This reminds me of a movie I watched called 'Still Alice'. Also has a plot surrounded around dementia. A very heartbreaking disease for the person losing themselves and the ones losing them. I would recommend anyone intrigued by the review to also watch the aforementioned movie (trust me).
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Post by Wuoketch »

I love the relationship that the author has with the mother. I will read this book. Great review.
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Post by Cecilia_L »

funmilayo_h wrote: 14 Jun 2020, 03:11 I could almost feel what a beautiful relationship the story teller must have with his mother from the review...and its something I'll love to see( or read). And you giving it a 4 out of 4 makes it more appealing.
Thank you! :tiphat:
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Cecilia_L
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Post by Cecilia_L »

Ekabajong wrote: 14 Jun 2020, 05:48 This book sounds like a real life story, although it's fiction. I'd love to read about how the relationship between the mom and son progresses.
Thanks for your comment.
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Cecilia_L
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Post by Cecilia_L »

Teddyquam wrote: 14 Jun 2020, 08:32 This reminds me of a movie I watched called 'Still Alice'. Also has a plot surrounded around dementia. A very heartbreaking disease for the person losing themselves and the ones losing them. I would recommend anyone intrigued by the review to also watch the aforementioned movie (trust me).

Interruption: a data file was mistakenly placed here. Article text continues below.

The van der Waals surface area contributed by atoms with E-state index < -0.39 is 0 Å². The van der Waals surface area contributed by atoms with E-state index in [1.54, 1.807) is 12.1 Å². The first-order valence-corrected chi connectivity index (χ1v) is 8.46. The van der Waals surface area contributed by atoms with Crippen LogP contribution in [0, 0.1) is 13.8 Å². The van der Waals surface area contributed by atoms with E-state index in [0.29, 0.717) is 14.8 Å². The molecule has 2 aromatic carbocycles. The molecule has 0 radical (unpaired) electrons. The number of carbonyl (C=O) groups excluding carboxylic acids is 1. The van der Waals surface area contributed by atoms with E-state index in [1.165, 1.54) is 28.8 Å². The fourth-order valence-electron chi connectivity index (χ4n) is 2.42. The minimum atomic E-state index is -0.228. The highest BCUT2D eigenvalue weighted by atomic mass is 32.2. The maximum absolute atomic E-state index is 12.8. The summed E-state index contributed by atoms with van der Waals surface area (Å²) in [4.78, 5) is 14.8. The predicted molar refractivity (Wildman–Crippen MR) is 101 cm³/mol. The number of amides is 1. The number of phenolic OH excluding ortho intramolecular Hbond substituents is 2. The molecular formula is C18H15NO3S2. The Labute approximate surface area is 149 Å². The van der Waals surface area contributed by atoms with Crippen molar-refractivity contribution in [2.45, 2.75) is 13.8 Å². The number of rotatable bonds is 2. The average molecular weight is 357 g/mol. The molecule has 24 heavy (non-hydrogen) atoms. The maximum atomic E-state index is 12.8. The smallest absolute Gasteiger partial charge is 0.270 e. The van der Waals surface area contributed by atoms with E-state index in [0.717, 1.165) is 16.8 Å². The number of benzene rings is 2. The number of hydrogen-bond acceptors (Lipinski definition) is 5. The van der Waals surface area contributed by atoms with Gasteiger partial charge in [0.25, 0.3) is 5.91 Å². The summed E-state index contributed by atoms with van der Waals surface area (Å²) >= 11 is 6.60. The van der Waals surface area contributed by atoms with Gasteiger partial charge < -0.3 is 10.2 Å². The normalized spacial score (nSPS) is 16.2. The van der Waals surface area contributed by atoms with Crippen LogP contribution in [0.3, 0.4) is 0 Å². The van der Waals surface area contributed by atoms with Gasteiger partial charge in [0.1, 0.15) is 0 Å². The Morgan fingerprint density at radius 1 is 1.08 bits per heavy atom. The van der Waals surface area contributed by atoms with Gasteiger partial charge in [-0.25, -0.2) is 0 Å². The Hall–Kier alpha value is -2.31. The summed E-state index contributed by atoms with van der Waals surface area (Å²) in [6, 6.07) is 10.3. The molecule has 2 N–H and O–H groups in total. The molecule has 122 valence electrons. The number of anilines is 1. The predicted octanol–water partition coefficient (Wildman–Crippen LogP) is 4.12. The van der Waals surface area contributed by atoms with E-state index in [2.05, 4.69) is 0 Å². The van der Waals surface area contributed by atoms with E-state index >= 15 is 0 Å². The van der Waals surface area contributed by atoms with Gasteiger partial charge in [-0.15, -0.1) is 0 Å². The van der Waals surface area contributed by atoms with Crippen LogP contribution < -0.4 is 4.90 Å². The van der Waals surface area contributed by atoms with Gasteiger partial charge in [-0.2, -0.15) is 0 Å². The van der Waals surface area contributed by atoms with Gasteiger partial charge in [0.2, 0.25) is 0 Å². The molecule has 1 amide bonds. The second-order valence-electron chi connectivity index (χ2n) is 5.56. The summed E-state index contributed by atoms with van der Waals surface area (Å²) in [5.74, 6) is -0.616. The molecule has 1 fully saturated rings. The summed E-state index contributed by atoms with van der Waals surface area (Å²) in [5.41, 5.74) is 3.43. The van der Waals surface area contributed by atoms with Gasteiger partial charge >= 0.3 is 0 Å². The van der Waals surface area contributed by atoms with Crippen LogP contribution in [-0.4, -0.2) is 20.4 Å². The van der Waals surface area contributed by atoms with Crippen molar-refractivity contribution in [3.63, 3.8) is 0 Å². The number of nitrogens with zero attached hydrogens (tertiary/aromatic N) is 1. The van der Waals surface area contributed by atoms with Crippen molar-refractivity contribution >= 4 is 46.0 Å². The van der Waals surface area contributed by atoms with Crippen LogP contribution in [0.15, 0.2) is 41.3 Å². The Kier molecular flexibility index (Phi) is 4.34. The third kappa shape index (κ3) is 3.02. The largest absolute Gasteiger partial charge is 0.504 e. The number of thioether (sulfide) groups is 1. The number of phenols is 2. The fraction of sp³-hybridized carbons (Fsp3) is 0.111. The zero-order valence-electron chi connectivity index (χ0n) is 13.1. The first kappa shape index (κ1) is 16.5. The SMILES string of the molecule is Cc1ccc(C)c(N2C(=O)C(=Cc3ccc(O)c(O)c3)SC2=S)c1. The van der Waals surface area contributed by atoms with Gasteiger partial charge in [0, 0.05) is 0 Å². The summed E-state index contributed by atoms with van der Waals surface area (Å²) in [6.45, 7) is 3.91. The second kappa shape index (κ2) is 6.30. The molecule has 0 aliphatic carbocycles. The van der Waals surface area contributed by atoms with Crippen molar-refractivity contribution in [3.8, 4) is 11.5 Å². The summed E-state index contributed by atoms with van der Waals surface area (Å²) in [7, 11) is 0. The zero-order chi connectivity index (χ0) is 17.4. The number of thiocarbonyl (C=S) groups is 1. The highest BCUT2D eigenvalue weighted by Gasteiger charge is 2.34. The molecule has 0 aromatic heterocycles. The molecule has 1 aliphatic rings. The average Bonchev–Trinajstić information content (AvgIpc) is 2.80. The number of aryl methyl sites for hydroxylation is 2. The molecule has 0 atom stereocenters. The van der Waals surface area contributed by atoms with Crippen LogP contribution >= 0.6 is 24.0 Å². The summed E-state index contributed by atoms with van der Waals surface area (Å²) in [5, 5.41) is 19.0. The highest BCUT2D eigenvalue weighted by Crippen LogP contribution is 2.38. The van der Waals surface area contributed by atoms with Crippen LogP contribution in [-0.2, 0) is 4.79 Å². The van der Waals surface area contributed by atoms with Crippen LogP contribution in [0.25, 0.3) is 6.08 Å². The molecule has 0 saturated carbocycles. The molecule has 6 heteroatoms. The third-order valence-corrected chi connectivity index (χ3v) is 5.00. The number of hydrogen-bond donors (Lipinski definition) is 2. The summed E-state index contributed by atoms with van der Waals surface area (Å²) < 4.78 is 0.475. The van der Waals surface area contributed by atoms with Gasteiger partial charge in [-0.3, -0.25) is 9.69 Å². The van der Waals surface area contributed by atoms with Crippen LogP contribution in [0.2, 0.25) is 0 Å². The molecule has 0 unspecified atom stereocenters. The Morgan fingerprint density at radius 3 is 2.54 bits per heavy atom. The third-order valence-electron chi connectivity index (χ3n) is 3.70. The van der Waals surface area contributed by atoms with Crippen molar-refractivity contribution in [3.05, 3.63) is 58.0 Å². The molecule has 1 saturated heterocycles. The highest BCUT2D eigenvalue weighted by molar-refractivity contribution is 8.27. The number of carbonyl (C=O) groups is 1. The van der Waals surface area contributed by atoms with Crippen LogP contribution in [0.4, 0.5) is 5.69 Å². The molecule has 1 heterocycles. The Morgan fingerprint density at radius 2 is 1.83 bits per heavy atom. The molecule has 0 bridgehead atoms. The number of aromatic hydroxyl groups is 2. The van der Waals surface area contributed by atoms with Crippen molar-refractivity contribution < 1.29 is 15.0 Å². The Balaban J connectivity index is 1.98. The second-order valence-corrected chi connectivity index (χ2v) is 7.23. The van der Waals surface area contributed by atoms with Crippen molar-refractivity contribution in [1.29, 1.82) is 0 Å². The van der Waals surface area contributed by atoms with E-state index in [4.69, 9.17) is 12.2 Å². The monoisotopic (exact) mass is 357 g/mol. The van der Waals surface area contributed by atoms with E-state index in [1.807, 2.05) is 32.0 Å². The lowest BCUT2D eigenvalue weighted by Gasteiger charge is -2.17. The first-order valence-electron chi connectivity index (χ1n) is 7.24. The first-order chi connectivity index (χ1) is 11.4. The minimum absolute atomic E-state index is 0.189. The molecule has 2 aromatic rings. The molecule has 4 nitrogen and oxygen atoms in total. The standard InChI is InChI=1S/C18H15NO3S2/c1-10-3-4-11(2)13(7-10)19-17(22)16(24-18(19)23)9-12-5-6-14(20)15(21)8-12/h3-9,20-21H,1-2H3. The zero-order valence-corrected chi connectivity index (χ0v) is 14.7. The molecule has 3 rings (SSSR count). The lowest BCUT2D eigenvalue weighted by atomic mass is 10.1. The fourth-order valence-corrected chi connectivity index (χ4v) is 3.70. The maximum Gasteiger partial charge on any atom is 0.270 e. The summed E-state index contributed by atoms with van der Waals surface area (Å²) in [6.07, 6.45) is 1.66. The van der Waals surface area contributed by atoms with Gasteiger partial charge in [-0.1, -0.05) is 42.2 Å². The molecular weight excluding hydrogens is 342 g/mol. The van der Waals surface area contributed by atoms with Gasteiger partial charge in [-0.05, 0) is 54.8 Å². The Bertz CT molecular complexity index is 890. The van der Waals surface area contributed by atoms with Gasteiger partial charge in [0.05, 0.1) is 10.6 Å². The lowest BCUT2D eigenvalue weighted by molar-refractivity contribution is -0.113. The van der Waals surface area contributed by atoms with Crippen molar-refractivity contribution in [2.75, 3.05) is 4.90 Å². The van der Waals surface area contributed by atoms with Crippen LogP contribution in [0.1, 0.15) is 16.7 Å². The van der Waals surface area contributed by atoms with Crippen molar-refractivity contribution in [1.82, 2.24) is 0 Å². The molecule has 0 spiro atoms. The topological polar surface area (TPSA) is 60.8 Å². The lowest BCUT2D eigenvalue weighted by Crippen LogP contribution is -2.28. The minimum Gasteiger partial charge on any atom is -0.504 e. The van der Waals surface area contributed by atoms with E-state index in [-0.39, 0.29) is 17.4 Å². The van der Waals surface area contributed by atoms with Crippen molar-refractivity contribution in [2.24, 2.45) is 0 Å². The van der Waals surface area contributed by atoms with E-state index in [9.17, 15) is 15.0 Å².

Thanks for sharing.
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Cecilia_L
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Post by Cecilia_L »

Wuoketch wrote: 14 Jun 2020, 09:35 I love the relationship that the author has with the mother. I will read this book. Great review.
Thank you!
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Post by juliet nidhan »

We all have families and it is good that despite everything the man castano portrays in his writing supports his mother although she is sick and I love the review of this book,and would consider reading it.
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Post by sirbobthewise »

This has so many fantastic aspects to it. A family member of mine passed from Alzheimer’s, so I can deeply relate to that conversation. The son’s tenderness is beautiful, but the pain from the loss of recognition can also be felt. Fantastic review!
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Post by Samgum50 »

Great review! I'm definitely adding this to my book shelves.
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Post by Joseph_ngaruiya »

I have to commend the author for choosing the book cover artwork. Anyone getting this book will have to find a review before they are opinionated. Alzheimer's disease steals the joy of many families. I can tell from your notes that the author was able to get you empathetic.
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Post by Cecilia_L »

juliet nidhan wrote: 14 Jun 2020, 14:44 We all have families and it is good that despite everything the man castano portrays in his writing supports his mother although she is sick and I love the review of this book,and would consider reading it.
Thank you, Juliet.
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Cecilia_L
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Post by Cecilia_L »

sirbobthewise wrote: 14 Jun 2020, 20:08 This has so many fantastic aspects to it. A family member of mine passed from Alzheimer’s, so I can deeply relate to that conversation. The son’s tenderness is beautiful, but the pain from the loss of recognition can also be felt. Fantastic review!
Thank you. I appreciate your comment.